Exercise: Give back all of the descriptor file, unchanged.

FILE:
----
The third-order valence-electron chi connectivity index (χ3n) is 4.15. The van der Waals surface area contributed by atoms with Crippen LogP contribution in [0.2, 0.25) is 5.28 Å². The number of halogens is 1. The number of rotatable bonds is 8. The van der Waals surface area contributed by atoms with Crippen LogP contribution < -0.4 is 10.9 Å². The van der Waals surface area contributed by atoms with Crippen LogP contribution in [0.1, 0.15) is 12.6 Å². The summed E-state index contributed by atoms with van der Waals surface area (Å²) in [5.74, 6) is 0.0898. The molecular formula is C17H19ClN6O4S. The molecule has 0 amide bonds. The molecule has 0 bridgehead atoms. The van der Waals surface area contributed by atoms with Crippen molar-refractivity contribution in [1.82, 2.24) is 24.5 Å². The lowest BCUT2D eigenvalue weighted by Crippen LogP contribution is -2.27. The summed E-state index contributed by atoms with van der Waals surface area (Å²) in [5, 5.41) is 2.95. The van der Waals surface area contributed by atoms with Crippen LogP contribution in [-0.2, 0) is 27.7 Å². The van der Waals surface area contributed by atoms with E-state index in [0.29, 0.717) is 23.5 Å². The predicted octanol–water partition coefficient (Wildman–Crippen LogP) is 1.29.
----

The third-order valence-electron chi connectivity index (χ3n) is 4.15. The van der Waals surface area contributed by atoms with Crippen LogP contribution in [0.2, 0.25) is 5.28 Å². The number of halogens is 1. The number of rotatable bonds is 8. The van der Waals surface area contributed by atoms with Crippen LogP contribution < -0.4 is 10.9 Å². The van der Waals surface area contributed by atoms with Crippen LogP contribution in [0.1, 0.15) is 12.6 Å². The summed E-state index contributed by atoms with van der Waals surface area (Å²) in [5.74, 6) is 0.0898. The molecular formula is C17H19ClN6O4S. The molecule has 0 amide bonds. The molecule has 0 bridgehead atoms. The van der Waals surface area contributed by atoms with Crippen molar-refractivity contribution in [1.82, 2.24) is 24.5 Å². The lowest BCUT2D eigenvalue weighted by Crippen LogP contribution is -2.27. The summed E-state index contributed by atoms with van der Waals surface area (Å²) in [5, 5.41) is 2.95. The van der Waals surface area contributed by atoms with Crippen LogP contribution in [-0.2, 0) is 27.7 Å². The van der Waals surface area contributed by atoms with E-state index in [0.29, 0.717) is 23.5 Å². The predicted octanol–water partition coefficient (Wildman–Crippen LogP) is 1.29.